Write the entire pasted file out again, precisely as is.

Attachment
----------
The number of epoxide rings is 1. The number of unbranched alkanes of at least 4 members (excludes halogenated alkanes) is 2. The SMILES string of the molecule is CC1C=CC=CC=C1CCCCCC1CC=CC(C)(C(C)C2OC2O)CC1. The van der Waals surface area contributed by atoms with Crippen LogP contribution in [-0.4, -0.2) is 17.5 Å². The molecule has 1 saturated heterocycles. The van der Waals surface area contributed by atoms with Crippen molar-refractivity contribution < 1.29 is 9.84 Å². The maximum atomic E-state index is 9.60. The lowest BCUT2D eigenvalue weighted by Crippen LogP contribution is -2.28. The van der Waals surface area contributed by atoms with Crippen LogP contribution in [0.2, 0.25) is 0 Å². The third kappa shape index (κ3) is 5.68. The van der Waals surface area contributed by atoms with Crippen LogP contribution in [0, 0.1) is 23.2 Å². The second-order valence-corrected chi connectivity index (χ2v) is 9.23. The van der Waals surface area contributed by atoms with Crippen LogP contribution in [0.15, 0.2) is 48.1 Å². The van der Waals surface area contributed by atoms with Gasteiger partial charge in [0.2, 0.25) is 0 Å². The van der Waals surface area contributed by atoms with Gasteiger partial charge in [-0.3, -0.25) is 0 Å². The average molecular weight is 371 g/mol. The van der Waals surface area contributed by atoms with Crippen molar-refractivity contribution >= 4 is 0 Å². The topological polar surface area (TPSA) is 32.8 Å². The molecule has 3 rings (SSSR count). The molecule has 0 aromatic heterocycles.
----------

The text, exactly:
The number of epoxide rings is 1. The number of unbranched alkanes of at least 4 members (excludes halogenated alkanes) is 2. The SMILES string of the molecule is CC1C=CC=CC=C1CCCCCC1CC=CC(C)(C(C)C2OC2O)CC1. The van der Waals surface area contributed by atoms with Crippen LogP contribution in [-0.4, -0.2) is 17.5 Å². The molecule has 1 saturated heterocycles. The van der Waals surface area contributed by atoms with Crippen molar-refractivity contribution < 1.29 is 9.84 Å². The maximum atomic E-state index is 9.60. The lowest BCUT2D eigenvalue weighted by Crippen LogP contribution is -2.28. The van der Waals surface area contributed by atoms with Crippen LogP contribution in [0.2, 0.25) is 0 Å². The third kappa shape index (κ3) is 5.68. The van der Waals surface area contributed by atoms with Crippen LogP contribution in [0, 0.1) is 23.2 Å². The second-order valence-corrected chi connectivity index (χ2v) is 9.23. The van der Waals surface area contributed by atoms with Crippen LogP contribution in [0.15, 0.2) is 48.1 Å². The van der Waals surface area contributed by atoms with Gasteiger partial charge in [0.2, 0.25) is 0 Å². The van der Waals surface area contributed by atoms with Gasteiger partial charge in [-0.3, -0.25) is 0 Å². The average molecular weight is 371 g/mol. The van der Waals surface area contributed by atoms with Crippen molar-refractivity contribution >= 4 is 0 Å². The topological polar surface area (TPSA) is 32.8 Å². The molecule has 3 rings (SSSR count). The molecule has 0 aromatic heterocycles.